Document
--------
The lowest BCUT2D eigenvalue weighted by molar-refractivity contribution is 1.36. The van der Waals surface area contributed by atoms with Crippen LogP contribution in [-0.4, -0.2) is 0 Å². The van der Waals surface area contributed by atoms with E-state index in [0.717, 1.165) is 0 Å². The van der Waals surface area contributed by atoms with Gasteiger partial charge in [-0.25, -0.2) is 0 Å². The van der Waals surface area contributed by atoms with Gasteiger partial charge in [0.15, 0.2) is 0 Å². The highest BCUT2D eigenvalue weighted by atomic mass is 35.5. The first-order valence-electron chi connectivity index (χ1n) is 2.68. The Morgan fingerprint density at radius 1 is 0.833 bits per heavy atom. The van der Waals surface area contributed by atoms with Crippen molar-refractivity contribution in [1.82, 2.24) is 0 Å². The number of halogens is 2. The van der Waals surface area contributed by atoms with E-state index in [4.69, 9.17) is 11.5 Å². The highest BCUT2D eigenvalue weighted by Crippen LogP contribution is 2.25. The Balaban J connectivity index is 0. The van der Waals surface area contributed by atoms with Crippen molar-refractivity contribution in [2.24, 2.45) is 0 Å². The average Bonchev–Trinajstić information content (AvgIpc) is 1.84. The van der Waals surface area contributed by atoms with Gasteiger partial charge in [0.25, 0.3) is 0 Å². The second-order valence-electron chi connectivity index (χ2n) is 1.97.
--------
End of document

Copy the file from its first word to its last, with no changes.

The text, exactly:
The lowest BCUT2D eigenvalue weighted by molar-refractivity contribution is 1.36. The van der Waals surface area contributed by atoms with Crippen LogP contribution in [-0.4, -0.2) is 0 Å². The van der Waals surface area contributed by atoms with E-state index in [0.717, 1.165) is 0 Å². The van der Waals surface area contributed by atoms with Gasteiger partial charge in [-0.25, -0.2) is 0 Å². The van der Waals surface area contributed by atoms with Gasteiger partial charge in [0.15, 0.2) is 0 Å². The highest BCUT2D eigenvalue weighted by atomic mass is 35.5. The first-order valence-electron chi connectivity index (χ1n) is 2.68. The Morgan fingerprint density at radius 1 is 0.833 bits per heavy atom. The van der Waals surface area contributed by atoms with Crippen molar-refractivity contribution in [1.82, 2.24) is 0 Å². The number of halogens is 2. The van der Waals surface area contributed by atoms with E-state index in [4.69, 9.17) is 11.5 Å². The highest BCUT2D eigenvalue weighted by Crippen LogP contribution is 2.25. The Balaban J connectivity index is 0. The van der Waals surface area contributed by atoms with Crippen molar-refractivity contribution in [2.24, 2.45) is 0 Å². The average Bonchev–Trinajstić information content (AvgIpc) is 1.84. The van der Waals surface area contributed by atoms with Gasteiger partial charge in [0.25, 0.3) is 0 Å². The second-order valence-electron chi connectivity index (χ2n) is 1.97.